Alex Bregman, 3B (HOU)
Who knows what Bregman could have been capable of if he wasn't taken out of the game in the 5th inning. As it is, he was perfect in three at bats with two doubles and a home run. He scored in all three plate appearances and drove in three runs. The entire Astros lineup was incredible on Saturday, but it was Bregman who extended his streak of extra-base hits to six games. Despite the lineup around him, Bregman trails only Mike Trout in walk rate and he leads the major leagues in batting EYE. He is having an excellent season and probably should be playing even better as his .259 BABIP is 30 points lower than last year. One minor disappointment is Bregman might fall short of his third straight season with double digit steals (he currently has four stolen bases). Nonetheless, if Bregman can continue to increase his line drive rate (he's made miniscule improvements each of the last three seasons), he could start moving into the MVP conversation.
Aaron Sanchez, SP (HOU)
Sanchez delivered another decent start, his second straight in an Astros uniform, as he allowed only one run in five innings while striking out six. The Astros went to the bullpen in the 6th as the game was well-over by that point, but Sanchez is now 2-0 with a 0.82 ERA in two starts with the 'Stros. In his two starts with Houston, Sanchez is using his curveball far more than normal. It's not cutting into his fastball usage. Rather, his changeup is not being used as much. It's an interesting strategy as Sanchez's curveball has been his least effective pitch in his career, but the Astros are pretty good at this pitching thing and so there's no surprise that on Saturday his curveball induced four swinging strikes and only one hit. It will be fascinating to see how his pitch usage develops over the final two months of the season.
Gio Urshela, 3B (NYY)
After an 0-4 performance on Friday, Urshela was back to his Hall of Fame ways, connecting for his 17th home run in the Yankees loss at Toronto. Urshela's .387 wOBA is supported in many ways: he's hitting a lot of line drives (12th in MLB in line drive rate), hits the ball hard and makes excellent contact. The 81.2% contact rate is right in line with his career average. The hard hit rate is not. However, another constant through the intermittent MLB career of Giovanny Urshela is his high chase rate, in which he currently ranks 12th in major league baseball. He goes out of the zone more than 41% of the time and manages to make contact on 74% of those pitches. Again, that's nothing different from his career norms, but what is different is a major boost to how hard he is hitting the ball and the high rate of line drives. As it's naturally more difficult to barrel pitches outside the zone, it's impressive and a bit curious that Urshela is still managing to make such hard contact and display such exhorbitant power on pitches that normally wouldn't be so easy to do that with. It's a unique set of skills (Eddie Rosario is the other player to do that) and it's not to say he can't continue it, but there's a reason most players don't thrive off the contact they make outside the zone.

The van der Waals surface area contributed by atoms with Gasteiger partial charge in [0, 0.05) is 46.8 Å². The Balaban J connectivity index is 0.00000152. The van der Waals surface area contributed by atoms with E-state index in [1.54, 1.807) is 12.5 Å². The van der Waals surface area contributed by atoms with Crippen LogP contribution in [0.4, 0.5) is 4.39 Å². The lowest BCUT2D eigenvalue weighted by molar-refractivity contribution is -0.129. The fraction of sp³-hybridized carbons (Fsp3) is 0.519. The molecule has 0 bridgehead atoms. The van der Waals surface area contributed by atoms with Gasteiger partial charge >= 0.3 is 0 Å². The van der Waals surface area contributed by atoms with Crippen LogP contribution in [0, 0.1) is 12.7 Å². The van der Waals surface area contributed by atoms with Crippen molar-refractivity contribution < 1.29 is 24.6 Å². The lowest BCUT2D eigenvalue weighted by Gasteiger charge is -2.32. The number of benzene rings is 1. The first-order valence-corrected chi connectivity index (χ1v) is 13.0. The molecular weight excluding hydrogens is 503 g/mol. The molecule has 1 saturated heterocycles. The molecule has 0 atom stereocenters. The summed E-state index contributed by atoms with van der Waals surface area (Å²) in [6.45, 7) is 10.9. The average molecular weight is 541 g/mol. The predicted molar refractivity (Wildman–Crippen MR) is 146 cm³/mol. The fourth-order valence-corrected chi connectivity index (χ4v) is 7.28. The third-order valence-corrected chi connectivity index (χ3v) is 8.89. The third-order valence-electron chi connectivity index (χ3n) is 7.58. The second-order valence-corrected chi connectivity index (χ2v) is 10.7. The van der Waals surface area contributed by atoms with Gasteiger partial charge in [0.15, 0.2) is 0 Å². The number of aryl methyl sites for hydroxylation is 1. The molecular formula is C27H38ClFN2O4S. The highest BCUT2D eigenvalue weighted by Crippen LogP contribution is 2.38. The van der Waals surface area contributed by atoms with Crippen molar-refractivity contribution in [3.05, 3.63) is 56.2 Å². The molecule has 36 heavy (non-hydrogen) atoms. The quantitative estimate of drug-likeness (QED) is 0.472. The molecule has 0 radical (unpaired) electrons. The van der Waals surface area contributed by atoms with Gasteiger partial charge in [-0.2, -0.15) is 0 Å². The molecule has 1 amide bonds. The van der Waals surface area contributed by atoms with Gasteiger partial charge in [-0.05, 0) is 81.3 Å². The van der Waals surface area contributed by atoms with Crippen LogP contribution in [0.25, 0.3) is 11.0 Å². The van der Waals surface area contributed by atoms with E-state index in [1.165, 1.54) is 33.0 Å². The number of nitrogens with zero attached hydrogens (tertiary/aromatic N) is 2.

Andrew Heaney, SP (LAA)
Heaney avoided major trouble, but he wasn't particularly great in the Angels' 12-4 win at Boston. In fairness, it was his first start in nearly four weeks as the young lefthander was on the injured list with shoulder inflammation. Heaney was good through the first two innings but really struggled with his control in the 3rd. He couldn't make it out of the 4th but left the game with only one run allowed. Heaney's two biggest hurdles in becoming a consistently effective pitcher are health and control. The former is going to be a concern until he can deliver a complete season. The latter is more troubling. It is difficult to maintain control with three moving pitches. Heaney doesn't really have a reliable pitch to get him back into a groove. All his pitches have movement so when he loses control, it can sometimes take time to get it back. Or in the case of Saturday's game, his coach won't let him take that time. That, along with health, are the reasons Heaney is averaging less than five innings per start. The velocity on his sinking fastball is up this year and that is creating more success on that pitch while his curveball continues to be above average. So there's enough to buy in on a potential fantasy contributor, but we're not there yet.
Mike Montgomery, SP (KC)
This Tigers/Royals series is weird, man. A day after Edwin Jackson actually pitched a decent game, Mike Montgomery went out and dominated the Tigers, striking out a career-high 12 batters in seven shutout innings. He allowed four hits and no walks. While his surface stats were relatively poor in his first four starts with the Royals, his xFIP over his last two starts was 2.56. Saturday's brilliant outing lowered his 2019 xFIP to 4.00. The high strikeout total appears to be a bit of an anomaly, partly related to the soft-hitting Tigers, but the last three starts could be a sign that Monty is finding a rhythm now that he's a fixture in the Royals rotation. Mostly ignored over the last several seasons, Montgomery is indeed a streaming option in deeper leagues as the fantasy playoffs approach.
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